Baggin' on Byrne
Last week's Bohemian featured another that illustrates the need for a decisive change by the editors of the paper ("Election Blues," Nov. 1).
In that piece, Byrne attempts to slime councilman Mike Healy of Petaluma for refusing to talk with him. As an ally of Mike Healy, who has been supportive of the living wage ordinance in Petaluma, and as another victim who has been dragged through the Byrne mud-pit, I can attest that the primary mistake that we both made was to talk with Byrne in the first place. I have had hostile interviews with Fox News-type right-wingers that were more fair and balanced than the hatchet job that Byrne metes out to anyone who makes the mistake of granting him an interview.
It's too bad, in a way, that after lacking significant political content for years, the Bohemian made such a bad choice for a political columnist when they hired Byrne. Although he has done some interesting pieces on national political issues, similar material is widely available on the Net. What the Bohemian really needs is someone who is part of the real progressive movement in the North Bay and is committed to the patient, long-term process of developing the broad coalition of labor, environmental, religious and social justice groups necessary to build a progressive majority.
I can supply, on request, a short list of qualified local activist writers for the position who are actually part of the movement and can perform a constructive role.
Ben Boyce, Sonoma
Peter Byrne is a multi-award-winning investigative journalist who is rabid for the truth, tolerates duplicity not at all and whose best stuff cannot indeed be found "widely available on the Net." An independent columnist, rather than one who is entrenched in area politics, makes for a tougher and ultimately fairer voice.
Greek Defamation league
Alastair Bland's (Oct. 18) miserably fails in its attempt at humor and at times is downright offensive. It is unclear why this article was printed, for it offers neither an educated view of the Odyssey nor an accurate description of Greece. By using a poem thousands of years old as a tour guide to contemporary Greece, this article discredits the Odyssey for what it truly is--a heroic tale of an epic journey. Ignorant remarks are made about the mighty Odysseus; he is likened to a "handsome brute," while his men are called "rambunctious tourists." Tourists! These men were veterans of Troy, heroes in their day, striving to return home with their spoils!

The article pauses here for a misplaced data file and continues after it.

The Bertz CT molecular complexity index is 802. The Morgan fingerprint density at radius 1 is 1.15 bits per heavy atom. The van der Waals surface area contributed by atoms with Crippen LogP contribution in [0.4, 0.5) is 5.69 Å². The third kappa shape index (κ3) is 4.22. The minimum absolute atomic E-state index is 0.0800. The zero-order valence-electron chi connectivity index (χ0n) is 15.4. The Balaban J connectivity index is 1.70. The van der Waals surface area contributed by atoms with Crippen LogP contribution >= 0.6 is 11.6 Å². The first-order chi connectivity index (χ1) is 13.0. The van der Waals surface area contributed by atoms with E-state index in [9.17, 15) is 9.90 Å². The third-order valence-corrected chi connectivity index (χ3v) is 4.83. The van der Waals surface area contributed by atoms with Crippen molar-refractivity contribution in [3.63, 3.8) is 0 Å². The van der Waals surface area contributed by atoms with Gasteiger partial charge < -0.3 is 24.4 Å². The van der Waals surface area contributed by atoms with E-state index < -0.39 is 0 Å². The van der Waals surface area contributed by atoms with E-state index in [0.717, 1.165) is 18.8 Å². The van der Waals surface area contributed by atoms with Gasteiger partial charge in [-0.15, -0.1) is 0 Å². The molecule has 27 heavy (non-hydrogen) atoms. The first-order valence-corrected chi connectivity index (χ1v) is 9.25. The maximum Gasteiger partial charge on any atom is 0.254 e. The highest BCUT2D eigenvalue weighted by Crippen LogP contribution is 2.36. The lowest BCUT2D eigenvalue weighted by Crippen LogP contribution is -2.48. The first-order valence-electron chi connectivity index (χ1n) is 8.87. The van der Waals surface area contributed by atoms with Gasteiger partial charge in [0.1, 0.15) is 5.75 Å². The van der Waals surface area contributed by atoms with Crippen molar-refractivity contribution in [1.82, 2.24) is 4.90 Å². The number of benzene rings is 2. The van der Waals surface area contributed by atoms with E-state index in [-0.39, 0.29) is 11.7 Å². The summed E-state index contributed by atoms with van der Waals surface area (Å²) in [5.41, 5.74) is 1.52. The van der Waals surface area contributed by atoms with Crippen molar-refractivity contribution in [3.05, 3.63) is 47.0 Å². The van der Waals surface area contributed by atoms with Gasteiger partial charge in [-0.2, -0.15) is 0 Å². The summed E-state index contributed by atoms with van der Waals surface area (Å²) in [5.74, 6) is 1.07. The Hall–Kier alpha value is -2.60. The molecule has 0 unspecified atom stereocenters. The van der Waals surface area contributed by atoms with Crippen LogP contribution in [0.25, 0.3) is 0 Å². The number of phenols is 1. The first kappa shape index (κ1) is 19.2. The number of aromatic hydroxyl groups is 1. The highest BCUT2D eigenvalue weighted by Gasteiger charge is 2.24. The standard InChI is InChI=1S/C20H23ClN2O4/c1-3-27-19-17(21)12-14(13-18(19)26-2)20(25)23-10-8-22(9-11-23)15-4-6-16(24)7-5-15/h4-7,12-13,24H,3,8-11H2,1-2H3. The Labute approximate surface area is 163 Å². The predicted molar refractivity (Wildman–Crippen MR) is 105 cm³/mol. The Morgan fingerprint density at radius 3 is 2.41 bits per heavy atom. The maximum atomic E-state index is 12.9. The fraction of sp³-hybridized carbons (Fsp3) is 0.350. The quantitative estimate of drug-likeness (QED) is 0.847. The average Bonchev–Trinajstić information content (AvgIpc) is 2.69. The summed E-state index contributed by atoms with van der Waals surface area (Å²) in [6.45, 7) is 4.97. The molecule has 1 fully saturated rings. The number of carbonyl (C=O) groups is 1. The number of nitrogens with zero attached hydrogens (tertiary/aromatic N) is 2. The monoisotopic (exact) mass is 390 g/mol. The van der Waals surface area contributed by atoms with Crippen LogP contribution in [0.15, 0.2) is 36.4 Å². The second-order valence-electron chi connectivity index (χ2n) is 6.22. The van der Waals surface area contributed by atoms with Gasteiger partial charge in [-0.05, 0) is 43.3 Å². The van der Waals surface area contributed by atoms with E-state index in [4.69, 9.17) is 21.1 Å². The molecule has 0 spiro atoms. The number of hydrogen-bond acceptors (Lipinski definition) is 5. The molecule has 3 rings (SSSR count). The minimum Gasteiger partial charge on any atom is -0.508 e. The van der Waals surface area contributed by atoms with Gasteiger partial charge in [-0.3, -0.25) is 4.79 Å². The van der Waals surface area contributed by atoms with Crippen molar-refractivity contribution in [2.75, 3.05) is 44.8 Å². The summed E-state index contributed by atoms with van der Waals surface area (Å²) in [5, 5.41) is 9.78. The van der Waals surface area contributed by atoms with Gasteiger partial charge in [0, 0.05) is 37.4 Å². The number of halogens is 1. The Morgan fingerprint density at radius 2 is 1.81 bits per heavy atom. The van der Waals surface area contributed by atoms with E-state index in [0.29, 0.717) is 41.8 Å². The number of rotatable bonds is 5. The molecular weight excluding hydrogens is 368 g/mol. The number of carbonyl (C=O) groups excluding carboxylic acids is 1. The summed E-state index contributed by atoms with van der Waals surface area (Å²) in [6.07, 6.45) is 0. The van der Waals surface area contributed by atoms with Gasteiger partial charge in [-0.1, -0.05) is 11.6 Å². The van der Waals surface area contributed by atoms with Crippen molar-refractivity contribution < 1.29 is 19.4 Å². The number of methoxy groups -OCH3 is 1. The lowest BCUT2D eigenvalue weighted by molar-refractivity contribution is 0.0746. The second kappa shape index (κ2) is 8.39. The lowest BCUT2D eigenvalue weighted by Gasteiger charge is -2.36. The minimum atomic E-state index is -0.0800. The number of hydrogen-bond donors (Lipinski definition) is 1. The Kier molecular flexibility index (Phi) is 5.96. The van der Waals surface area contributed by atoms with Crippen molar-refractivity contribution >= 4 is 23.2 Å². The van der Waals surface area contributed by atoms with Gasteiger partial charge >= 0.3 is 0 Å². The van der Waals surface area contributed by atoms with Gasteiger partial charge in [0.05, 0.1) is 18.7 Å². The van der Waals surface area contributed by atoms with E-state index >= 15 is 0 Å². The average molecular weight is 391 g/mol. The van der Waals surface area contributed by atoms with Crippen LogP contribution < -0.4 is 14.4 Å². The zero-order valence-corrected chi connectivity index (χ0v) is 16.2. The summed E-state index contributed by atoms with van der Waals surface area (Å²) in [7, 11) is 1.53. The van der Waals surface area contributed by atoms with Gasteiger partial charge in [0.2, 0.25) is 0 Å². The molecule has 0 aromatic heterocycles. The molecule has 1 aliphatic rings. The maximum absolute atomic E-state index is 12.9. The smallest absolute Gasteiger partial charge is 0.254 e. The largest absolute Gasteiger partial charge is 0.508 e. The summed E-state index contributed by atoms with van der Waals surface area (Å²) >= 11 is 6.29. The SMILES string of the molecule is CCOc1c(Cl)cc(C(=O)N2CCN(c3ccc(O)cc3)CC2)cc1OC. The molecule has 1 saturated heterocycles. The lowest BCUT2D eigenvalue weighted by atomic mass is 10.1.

Midway through the article, while criticizing the lack of hospitality he encountered on his journey, Bland remarks, "There were only six occasions when friendly strangers invited me in for the night." Not only does this statement suggest that the writer felt entitled to receive such hospitality as was described in the Odyssey, but it also discredits those who were kind enough to generously share their homes with him. On the whole, I found "Mythic Journey" to be written in a snobbish and unbearably sophisticated manner.
Samantha Sharpe, San Rafael
Alastair Bland decided to travel to Greece and used the Odyssey as a travel guide, to follow Odysseus' footsteps. It is a clever concept, but Bland approached it the wrong way. His writing expresses a point of view that is degrading to the Greek culture. Bland's tone is very condescending to the Greek people as a whole, insulting their food, customs and language. He says, "It was a challenge, this strange archaic language, for English has grown mostly from Latin and Germanic roots. . . ."
Coincidentally, "archaic" is actually from Greek roots, but he does not mention this. And we owe much of our mathematical and scientific language to the Greeks. The Greek language is also not archaic, as people still speak it today. Bland's article is trying to be ironic and sarcastic, but it just comes off as belittling and insulting to Greece. Next time, your staff should think of how such a tone can deeply anger and hurt someone of different origin than American.
One more thing, "sarcasm" is also from Greek roots.
Remy Wallace, San Rafael
No, no, no! This was our Lit issue. We mixed it up with a foodalogue that included Lit. Given the volume of women from San Rafael writing to us about this (six letters unprinted), we humbly hang a head and say: We apologize to the great country and great people of Greece. Geez.
Keep up the good work, indeed!
I just wanted to thank you and let you know that I very much enjoyed ("Iraq the Vote," Nov. 1), particularly the tid-bit about Measure R. I very much look forward to riding that train as well, and am well aware of the fact that it is only a drop in the bucket of what we have to accomplish to solve all of our planning mistakes of the '50s, '60s, '70s, '80s, '90s and even '00s. Keep up the good work.
Brian Lamoreaux, Mill Valley
We love you, Brian.